“Only by understanding and living up to the aims of a college, can we hope to attain the goal toward which we are striving.” -Sister Augustine Scheele
Sister M. Augustine Scheele was elected president of Alverno College in January 1948. She was the first to actually carry the title. As Alverno's fifth president, her twenty years of leadership saw some of the most dramatic changes in Alverno College’s history. She retired on July 1, 1968.
Continuing with the plans begun by Mother Corona, Sister Augustine opened Alverno College to lay women in January of 1948. She facilitated the 1950 merging of Alverno College of Music with Alverno College which was begun in 1949. Sacred Heart School of Nursing was the last to merge with Alverno College, completing Alverno’s reorganization in 1951.
Steps for educational accreditation were well underway as the college’s reorganization was being finalized. Sister Augustine and her faculty sought and received educational accreditation from the North Central Association on March 29, 1951. At the same time, construction also began on the new college campus which opened to students in the fall of 1953.
The focus of Sister Augustine's presidency throughout the remainder of the 1950's and 1960's was that of commitment to “right, justice and charity” by way of academic programs for social justice, activism and the awareness of current local and world events. Her optimism for the future of education can be seen in her reflection on her time at Alverno:
“Alverno students, past and present, generally are among the top quality American women in integrity, seriousness of purpose, social consciousness and conscience. I am not afraid of tomorrow, I have seen yesterday and I am in love with today.”
In January 1948, Sister Augustine Scheele became Alverno's fifth president and the first person to officially carry that title.
Sister Jutta Hollenbeck was named Academic Dean. She served until 1960.
Sister Jutta Hollenbeck
January 21, 1948 Alverno College officially opened its doors to lay students. That first semester thirty-seven lay students enrolled; thirteen were full-time students. Tuition at that time was $50 per semester.
DePadua Hall, at 1343 S. Layton Boulevard, opened on September 5, 1948. It was the first free standing residence hall for Alverno students. Sister M. Gerard (Sr. Elizabeth Engel) was the first housemother. Students paid $200 per semester for room and board and dined family style.
On July 31, 1949 Marion Yochum received a Bachelor of Science in Education and became the first lay woman to graduate from Alverno College.
The three School Sisters of St. Francis schools, Education, Music and Nursing operated independently of each other even though they shared the same campus. With such proximity, a reorganization into one institution seemed almost inevitable.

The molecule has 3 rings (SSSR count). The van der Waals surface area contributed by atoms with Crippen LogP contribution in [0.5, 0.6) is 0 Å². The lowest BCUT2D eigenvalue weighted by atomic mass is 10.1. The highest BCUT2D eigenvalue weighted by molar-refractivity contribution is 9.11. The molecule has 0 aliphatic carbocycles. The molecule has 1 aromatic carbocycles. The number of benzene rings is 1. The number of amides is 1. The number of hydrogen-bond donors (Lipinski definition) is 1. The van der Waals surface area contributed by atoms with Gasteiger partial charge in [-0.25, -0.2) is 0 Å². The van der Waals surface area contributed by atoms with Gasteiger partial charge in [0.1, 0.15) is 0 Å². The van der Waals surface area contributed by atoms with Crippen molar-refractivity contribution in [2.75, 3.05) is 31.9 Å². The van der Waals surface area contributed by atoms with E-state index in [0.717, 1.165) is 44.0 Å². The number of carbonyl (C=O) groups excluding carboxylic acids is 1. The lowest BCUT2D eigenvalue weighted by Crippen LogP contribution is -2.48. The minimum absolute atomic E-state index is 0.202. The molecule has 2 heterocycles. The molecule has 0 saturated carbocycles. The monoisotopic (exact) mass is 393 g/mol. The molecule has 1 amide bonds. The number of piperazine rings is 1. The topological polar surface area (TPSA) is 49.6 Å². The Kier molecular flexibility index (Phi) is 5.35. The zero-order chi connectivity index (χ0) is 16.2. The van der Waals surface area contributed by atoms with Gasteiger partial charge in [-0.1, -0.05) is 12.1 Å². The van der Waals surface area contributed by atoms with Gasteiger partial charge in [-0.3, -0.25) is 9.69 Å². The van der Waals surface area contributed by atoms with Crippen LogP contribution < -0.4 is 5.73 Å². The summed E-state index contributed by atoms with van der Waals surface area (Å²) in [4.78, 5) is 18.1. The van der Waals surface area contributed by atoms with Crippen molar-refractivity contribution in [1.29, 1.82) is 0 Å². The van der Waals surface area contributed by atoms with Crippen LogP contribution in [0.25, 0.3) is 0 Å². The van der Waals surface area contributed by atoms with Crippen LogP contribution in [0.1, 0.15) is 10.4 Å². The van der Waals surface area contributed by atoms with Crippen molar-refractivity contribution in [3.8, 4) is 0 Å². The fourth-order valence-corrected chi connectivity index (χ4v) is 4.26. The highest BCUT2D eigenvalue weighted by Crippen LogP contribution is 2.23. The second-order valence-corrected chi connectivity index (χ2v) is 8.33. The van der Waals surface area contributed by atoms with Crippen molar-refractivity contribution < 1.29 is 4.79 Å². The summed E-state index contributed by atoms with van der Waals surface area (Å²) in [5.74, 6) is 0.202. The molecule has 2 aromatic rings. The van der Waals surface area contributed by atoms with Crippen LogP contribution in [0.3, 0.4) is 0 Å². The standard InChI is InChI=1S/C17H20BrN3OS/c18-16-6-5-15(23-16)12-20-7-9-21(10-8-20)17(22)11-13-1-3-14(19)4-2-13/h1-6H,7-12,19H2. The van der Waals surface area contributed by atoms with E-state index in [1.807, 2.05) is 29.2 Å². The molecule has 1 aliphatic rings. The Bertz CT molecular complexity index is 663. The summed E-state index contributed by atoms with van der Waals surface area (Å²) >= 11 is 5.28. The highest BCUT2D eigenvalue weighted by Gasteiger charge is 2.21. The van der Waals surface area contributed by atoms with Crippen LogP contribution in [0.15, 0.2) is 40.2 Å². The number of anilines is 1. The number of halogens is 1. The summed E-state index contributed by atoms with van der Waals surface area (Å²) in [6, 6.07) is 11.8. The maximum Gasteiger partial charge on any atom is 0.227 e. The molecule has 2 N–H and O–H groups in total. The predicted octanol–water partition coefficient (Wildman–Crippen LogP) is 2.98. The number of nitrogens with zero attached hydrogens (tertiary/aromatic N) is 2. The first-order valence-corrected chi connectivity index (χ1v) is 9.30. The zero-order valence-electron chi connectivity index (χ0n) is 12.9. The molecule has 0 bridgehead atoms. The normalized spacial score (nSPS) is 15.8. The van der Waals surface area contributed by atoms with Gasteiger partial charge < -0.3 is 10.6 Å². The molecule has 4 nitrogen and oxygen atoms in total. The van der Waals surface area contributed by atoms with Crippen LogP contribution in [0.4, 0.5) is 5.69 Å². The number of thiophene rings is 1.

Although Alverno College of Music began functioning as the Department of Music of Alverno College as early as 1949, their merger was not completed until 1950. In 1951, Sacred Heart School of Nursing joined with the previously merged schools to form the Alverno College we know today. This completed the reorganization. On March 29, 1951 the new Alverno College was granted accreditation from North Central Association of Colleges and Secondary Schools (NCA).
This account of Alverno's NCA accreditation appeared in the April 7, 1951 issue of the Catholic Herald Citizen.
With overcrowded classrooms and resident halls, it became apparent that a new, larger facility was needed to house the growing Alverno College. A new Alverno College campus was designed by the St. Louis architectural and engineering firm of Maguolo and Quick. With construction plans completed in October of 1950, groundbreaking took place on the old Fischer farmstead, a 52- acre plot at the corner of 39th and Morgan Avenue, in the early spring of 1951.
This is an architect's rendering of the original buildings found on the new campus: (from left to right) Auditorium (now Pitman Theatre), Gymnasium (now Athletic Facility), Founders Hall, Corona Hall (originally the first residence hall) and not depicted, the Powerhouse.
Alverno under construction, late 1951 or early 1952.
The Cornerstone for the "new" Alverno College was laid in a ceremony on Sunday, October 19, 1952.
This is a postcard of the newly constructed Alverno College. It opened its doors for the first time in September 1953.
On April 21, 1954 the School Sisters of Saint Francis brought together religious and civic leaders from Milwaukee,
the state of Wisconsin, and other states in the Midwest to celebrate the dedication of their “New Alverno College" with festivities held throughout the day.
This photo depicts the library entrance during the dedication festivities on April 21, 1954.
As Alverno College grew, other buildings were added to the campus in the 1950's. Learn more about Alverno's buildings by visiting the Archives exhibit, What's in a Name? The Names and Places of Alverno College. [PDF]
First was Alverno Elementary School, a laboratory school, where elementary education majors would observe teaching at its best, which opened in January 1954. It is now called Elizabeth Hall and houses the Alverno Early Learning Center.
Next built almost concurrently at the north and south ends of campus were Alphonsa Hall and Clare Hall.
Both buildings opened in 1957.
This is an architect's rendering for Alphonsa Hall and including Lampe Recital Hall which was built in 1956 after it became apparent that more music practice rooms were needed.
As the resident population outgrew Corona Hall, the construction of Clare Hall was also begun in 1956.